2. Responding to emergencies that happen at speed fundamentally requires all the different parameters to be handled by a single, integrated system. For just a couple examples of why: tires produce a limited amount of traction. That “traction budget” can be used to change speed or direction, but the more you do of one the less you have left to do the other. Doing either also shifts the center of mass, increasing or decreasing the normal force (and thus traction) on individual wheels.

    3. That is a massively simplified idea of what it needs to do and by hard coding it the number of scenarios it can react to are limited. Considering every road and every time on that road will be different and have different hazards, hard coding the rules doesn’t really work.

      Also a lot of newer cars have the features you are describing but they count as driver assistance not autonomous driving as they only engage when needed.

    1. That’s just fancy Lkas. On most vehicles it uses the built in cruise control. It will also void any warranty you had. I have seen insurance also drop claims for those that have it.

  3. >it doesn’t need to be that hard or expensive to solve, at least in some situations.

    I could not agree more, if you don’t mind running people over or hitting other cars, or driving into lakes etc, it is easy.

  4. I’m beginning to think that the biggest reason machine learning self driving doesn’t actually do what it’s supposed to do is that the people designing the systems have absolutely no clue what a good driver actually does when driving. They just tell it how to operate the vehicle and to recognize the road, the signs, and obstacles, and they think they’ve covered everything a human does and just need to iterate from there.

    As for independent isolated systems for each control input, even a poor driver will drive worse if you teach them that their steering and pedal inputs are completely isolated from each other. If that’s what they learn, they might try applying maximum gas or brake at the same time as steering at a steep angle, which is a great way to make things worse than doing either thing on its own. Best to make sure that the actual decision maker has all the information and makes a single determination of what to attempt to make the vehicle do.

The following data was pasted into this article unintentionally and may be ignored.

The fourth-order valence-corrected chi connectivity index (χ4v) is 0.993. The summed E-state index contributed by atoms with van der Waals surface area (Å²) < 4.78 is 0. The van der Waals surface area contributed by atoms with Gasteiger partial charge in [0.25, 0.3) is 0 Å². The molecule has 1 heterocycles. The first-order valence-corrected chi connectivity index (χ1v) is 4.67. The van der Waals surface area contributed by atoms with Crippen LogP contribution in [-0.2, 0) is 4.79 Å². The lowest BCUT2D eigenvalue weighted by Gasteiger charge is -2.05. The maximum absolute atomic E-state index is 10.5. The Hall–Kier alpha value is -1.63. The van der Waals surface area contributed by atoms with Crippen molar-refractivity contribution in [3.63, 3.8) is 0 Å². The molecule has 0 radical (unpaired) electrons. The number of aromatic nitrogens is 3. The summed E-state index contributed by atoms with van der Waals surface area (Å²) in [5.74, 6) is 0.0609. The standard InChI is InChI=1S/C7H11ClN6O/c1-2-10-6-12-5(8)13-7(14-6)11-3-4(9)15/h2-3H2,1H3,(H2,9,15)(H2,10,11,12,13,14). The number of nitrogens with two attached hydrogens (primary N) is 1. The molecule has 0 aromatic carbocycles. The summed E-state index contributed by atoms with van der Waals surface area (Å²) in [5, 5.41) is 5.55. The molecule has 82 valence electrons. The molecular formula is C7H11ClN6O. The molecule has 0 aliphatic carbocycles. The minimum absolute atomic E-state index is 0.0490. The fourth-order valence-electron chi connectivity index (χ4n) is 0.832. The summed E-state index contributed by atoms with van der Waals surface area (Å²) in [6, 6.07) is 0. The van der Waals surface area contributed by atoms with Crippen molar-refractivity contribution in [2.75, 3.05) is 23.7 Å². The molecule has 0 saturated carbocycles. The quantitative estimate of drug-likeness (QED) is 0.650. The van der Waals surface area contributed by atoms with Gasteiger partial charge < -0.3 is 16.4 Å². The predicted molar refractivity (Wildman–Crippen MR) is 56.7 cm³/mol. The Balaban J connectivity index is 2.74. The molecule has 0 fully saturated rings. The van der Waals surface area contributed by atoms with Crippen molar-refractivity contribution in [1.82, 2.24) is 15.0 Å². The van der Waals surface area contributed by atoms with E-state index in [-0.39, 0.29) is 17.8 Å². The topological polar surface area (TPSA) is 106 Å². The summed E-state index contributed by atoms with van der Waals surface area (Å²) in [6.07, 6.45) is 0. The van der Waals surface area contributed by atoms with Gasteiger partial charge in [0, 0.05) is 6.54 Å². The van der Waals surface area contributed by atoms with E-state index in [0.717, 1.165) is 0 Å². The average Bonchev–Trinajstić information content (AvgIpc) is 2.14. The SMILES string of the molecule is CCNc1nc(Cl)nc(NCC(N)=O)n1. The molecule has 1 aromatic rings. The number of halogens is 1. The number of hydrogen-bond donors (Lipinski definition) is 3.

1. If you think the people working on it have no idea what a human does when driving then why don’t you do it? I can guarantee it is nowhere near as easy as you seem to think.

      1. Because I don’t want it to exist or to be one of the ones who is working on it. Even if I did, I wouldn’t want to start from scratch. The whole point of my comment is that I think people who are fans of various popular uses of AI/ML/autonomous machines probably don’t appreciate the humans they’re trying to replace enough. With the amount of driving that’s done subconsciously, and the difference in skill between the average and the best drivers, and the unique skills needed for driving in various environments, it’s absurd to think you don’t need to spend time studying what a diverse group of expert drivers do, and figuring out what their decision making process is, even though it happens in a blink. Some of them will teach you about car handling, some will teach you about how to recognize when another car is about to enter your lane without a blinker, some will teach you how to make sure other cars know what you’re about to do when you are both at an intersection…

  5. Creating a self driving car is easy. Creating one that is safe and reliable is hard. 99.9% safe is not enough. We expect a self driving car to be safer than humans in all possible scenarios. And stopping in case it’s confused doesn’t make it reliable. There are so many corner cases. A self driving car cannot think, it can only work within data that is close to its training set. Put it in a unique situation and it might make the wrong decision.

    1. Indeed. I stopped the video when he was explaining that buying some hardware to read some CAN messages was already too expensive for him. Those extra nines of reliability are hard to get. What if for example a single transistor fails in an H-bridge and the servo yanks on the steering wheel with full power? Things like that are hardly a concern for toy cars, but have serious implications for the car, and people in and around it.

  6. I’m 87% sure my 10$ OBD Bluetooth dongle can read steering and acceleration data. And he taped an arduino to his steering wheel to use as a spirit level? Quite the researcher…

  7. I had a self driving Tesla awhile ago in Chicago. It quickly and confidently blew every stop sign and red light I tested it at 😂

    Good thing I tried it out at night or the thing probably would have gotten me killed.